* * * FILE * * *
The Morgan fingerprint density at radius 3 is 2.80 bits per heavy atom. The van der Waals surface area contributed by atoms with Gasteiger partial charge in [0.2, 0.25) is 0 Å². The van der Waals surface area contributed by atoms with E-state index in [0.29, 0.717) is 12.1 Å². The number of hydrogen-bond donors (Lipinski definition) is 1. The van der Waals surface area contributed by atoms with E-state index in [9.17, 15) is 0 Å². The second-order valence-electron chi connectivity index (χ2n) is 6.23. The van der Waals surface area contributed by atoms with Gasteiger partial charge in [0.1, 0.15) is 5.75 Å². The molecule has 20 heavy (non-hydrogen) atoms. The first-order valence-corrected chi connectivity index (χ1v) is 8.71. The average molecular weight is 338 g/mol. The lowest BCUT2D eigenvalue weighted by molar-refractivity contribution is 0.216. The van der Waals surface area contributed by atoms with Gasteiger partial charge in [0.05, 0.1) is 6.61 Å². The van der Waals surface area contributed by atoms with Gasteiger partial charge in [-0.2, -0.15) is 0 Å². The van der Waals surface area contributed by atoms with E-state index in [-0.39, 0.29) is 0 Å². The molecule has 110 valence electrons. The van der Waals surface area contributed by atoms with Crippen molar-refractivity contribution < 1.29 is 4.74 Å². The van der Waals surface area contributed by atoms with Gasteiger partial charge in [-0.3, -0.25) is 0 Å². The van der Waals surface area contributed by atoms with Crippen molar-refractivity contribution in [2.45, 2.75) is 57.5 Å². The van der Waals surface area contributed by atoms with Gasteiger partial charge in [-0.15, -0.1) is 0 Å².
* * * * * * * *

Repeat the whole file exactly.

The Morgan fingerprint density at radius 3 is 2.80 bits per heavy atom. The van der Waals surface area contributed by atoms with Gasteiger partial charge in [0.2, 0.25) is 0 Å². The van der Waals surface area contributed by atoms with E-state index in [0.29, 0.717) is 12.1 Å². The number of hydrogen-bond donors (Lipinski definition) is 1. The van der Waals surface area contributed by atoms with E-state index in [9.17, 15) is 0 Å². The second-order valence-electron chi connectivity index (χ2n) is 6.23. The van der Waals surface area contributed by atoms with Gasteiger partial charge in [0.1, 0.15) is 5.75 Å². The molecule has 20 heavy (non-hydrogen) atoms. The first-order valence-corrected chi connectivity index (χ1v) is 8.71. The average molecular weight is 338 g/mol. The lowest BCUT2D eigenvalue weighted by molar-refractivity contribution is 0.216. The van der Waals surface area contributed by atoms with Gasteiger partial charge in [0.05, 0.1) is 6.61 Å². The van der Waals surface area contributed by atoms with Gasteiger partial charge in [-0.2, -0.15) is 0 Å². The van der Waals surface area contributed by atoms with E-state index in [-0.39, 0.29) is 0 Å². The molecule has 110 valence electrons. The van der Waals surface area contributed by atoms with Crippen molar-refractivity contribution < 1.29 is 4.74 Å². The van der Waals surface area contributed by atoms with Gasteiger partial charge in [-0.3, -0.25) is 0 Å². The van der Waals surface area contributed by atoms with Crippen molar-refractivity contribution in [2.45, 2.75) is 57.5 Å². The van der Waals surface area contributed by atoms with Gasteiger partial charge in [-0.15, -0.1) is 0 Å².